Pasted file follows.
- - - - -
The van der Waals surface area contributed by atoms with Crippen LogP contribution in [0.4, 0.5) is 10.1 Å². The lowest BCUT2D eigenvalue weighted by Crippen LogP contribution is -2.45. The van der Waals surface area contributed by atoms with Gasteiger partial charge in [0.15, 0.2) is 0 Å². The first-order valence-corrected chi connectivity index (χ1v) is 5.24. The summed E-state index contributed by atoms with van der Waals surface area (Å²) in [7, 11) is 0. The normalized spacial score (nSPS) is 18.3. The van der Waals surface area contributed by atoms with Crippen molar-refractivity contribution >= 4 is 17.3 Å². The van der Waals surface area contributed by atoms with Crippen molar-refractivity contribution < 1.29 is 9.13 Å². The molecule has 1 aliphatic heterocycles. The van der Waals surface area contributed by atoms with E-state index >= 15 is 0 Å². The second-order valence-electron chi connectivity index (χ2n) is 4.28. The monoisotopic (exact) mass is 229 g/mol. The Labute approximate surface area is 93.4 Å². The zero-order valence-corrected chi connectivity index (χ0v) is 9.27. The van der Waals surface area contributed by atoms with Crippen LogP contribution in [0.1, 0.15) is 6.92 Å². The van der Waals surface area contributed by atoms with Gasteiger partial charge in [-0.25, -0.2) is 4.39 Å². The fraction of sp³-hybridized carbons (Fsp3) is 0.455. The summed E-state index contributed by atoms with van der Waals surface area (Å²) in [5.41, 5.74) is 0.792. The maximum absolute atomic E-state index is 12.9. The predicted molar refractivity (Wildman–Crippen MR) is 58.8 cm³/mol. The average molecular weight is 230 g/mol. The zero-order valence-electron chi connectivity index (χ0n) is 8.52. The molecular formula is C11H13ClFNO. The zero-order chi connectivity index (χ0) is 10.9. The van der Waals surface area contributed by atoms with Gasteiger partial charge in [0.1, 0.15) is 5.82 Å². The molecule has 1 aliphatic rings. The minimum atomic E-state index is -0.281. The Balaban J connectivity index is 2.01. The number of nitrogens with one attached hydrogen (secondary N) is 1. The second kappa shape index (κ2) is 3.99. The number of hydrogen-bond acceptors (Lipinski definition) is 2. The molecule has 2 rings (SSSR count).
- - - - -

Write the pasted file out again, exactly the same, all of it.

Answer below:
The van der Waals surface area contributed by atoms with Crippen LogP contribution in [0.4, 0.5) is 10.1 Å². The lowest BCUT2D eigenvalue weighted by Crippen LogP contribution is -2.45. The van der Waals surface area contributed by atoms with Gasteiger partial charge in [0.15, 0.2) is 0 Å². The first-order valence-corrected chi connectivity index (χ1v) is 5.24. The summed E-state index contributed by atoms with van der Waals surface area (Å²) in [7, 11) is 0. The normalized spacial score (nSPS) is 18.3. The van der Waals surface area contributed by atoms with Crippen molar-refractivity contribution >= 4 is 17.3 Å². The van der Waals surface area contributed by atoms with Crippen molar-refractivity contribution < 1.29 is 9.13 Å². The molecule has 1 aliphatic heterocycles. The van der Waals surface area contributed by atoms with E-state index >= 15 is 0 Å². The second-order valence-electron chi connectivity index (χ2n) is 4.28. The monoisotopic (exact) mass is 229 g/mol. The Labute approximate surface area is 93.4 Å². The zero-order valence-corrected chi connectivity index (χ0v) is 9.27. The van der Waals surface area contributed by atoms with Crippen LogP contribution in [0.1, 0.15) is 6.92 Å². The van der Waals surface area contributed by atoms with Gasteiger partial charge in [-0.25, -0.2) is 4.39 Å². The fraction of sp³-hybridized carbons (Fsp3) is 0.455. The summed E-state index contributed by atoms with van der Waals surface area (Å²) in [5.41, 5.74) is 0.792. The maximum absolute atomic E-state index is 12.9. The predicted molar refractivity (Wildman–Crippen MR) is 58.8 cm³/mol. The average molecular weight is 230 g/mol. The zero-order valence-electron chi connectivity index (χ0n) is 8.52. The molecular formula is C11H13ClFNO. The zero-order chi connectivity index (χ0) is 10.9. The van der Waals surface area contributed by atoms with Gasteiger partial charge in [0.1, 0.15) is 5.82 Å². The molecule has 1 aliphatic rings. The minimum atomic E-state index is -0.281. The Balaban J connectivity index is 2.01. The number of nitrogens with one attached hydrogen (secondary N) is 1. The second kappa shape index (κ2) is 3.99. The number of hydrogen-bond acceptors (Lipinski definition) is 2. The molecule has 2 rings (SSSR count).